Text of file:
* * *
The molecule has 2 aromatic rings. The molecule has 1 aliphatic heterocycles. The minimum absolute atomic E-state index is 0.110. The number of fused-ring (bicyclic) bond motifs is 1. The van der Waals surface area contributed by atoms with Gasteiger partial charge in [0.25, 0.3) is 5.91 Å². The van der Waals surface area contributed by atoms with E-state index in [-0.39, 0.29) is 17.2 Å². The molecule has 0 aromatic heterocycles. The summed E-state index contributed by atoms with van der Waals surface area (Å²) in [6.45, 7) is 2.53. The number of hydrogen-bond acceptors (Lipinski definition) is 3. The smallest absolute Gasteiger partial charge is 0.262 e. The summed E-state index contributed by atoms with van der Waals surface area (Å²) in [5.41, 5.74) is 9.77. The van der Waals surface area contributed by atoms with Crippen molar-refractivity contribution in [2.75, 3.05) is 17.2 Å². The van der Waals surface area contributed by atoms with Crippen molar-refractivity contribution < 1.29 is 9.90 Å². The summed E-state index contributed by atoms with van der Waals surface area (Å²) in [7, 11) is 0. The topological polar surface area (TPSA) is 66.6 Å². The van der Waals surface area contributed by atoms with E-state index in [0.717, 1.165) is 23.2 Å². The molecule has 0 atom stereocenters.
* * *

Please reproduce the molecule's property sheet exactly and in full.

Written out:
The molecule has 2 aromatic rings. The molecule has 1 aliphatic heterocycles. The minimum absolute atomic E-state index is 0.110. The number of fused-ring (bicyclic) bond motifs is 1. The van der Waals surface area contributed by atoms with Gasteiger partial charge in [0.25, 0.3) is 5.91 Å². The van der Waals surface area contributed by atoms with E-state index in [-0.39, 0.29) is 17.2 Å². The molecule has 0 aromatic heterocycles. The summed E-state index contributed by atoms with van der Waals surface area (Å²) in [6.45, 7) is 2.53. The number of hydrogen-bond acceptors (Lipinski definition) is 3. The smallest absolute Gasteiger partial charge is 0.262 e. The summed E-state index contributed by atoms with van der Waals surface area (Å²) in [5.41, 5.74) is 9.77. The van der Waals surface area contributed by atoms with Crippen molar-refractivity contribution in [2.75, 3.05) is 17.2 Å². The van der Waals surface area contributed by atoms with Crippen molar-refractivity contribution < 1.29 is 9.90 Å². The summed E-state index contributed by atoms with van der Waals surface area (Å²) in [7, 11) is 0. The topological polar surface area (TPSA) is 66.6 Å². The van der Waals surface area contributed by atoms with E-state index in [0.717, 1.165) is 23.2 Å². The molecule has 0 atom stereocenters.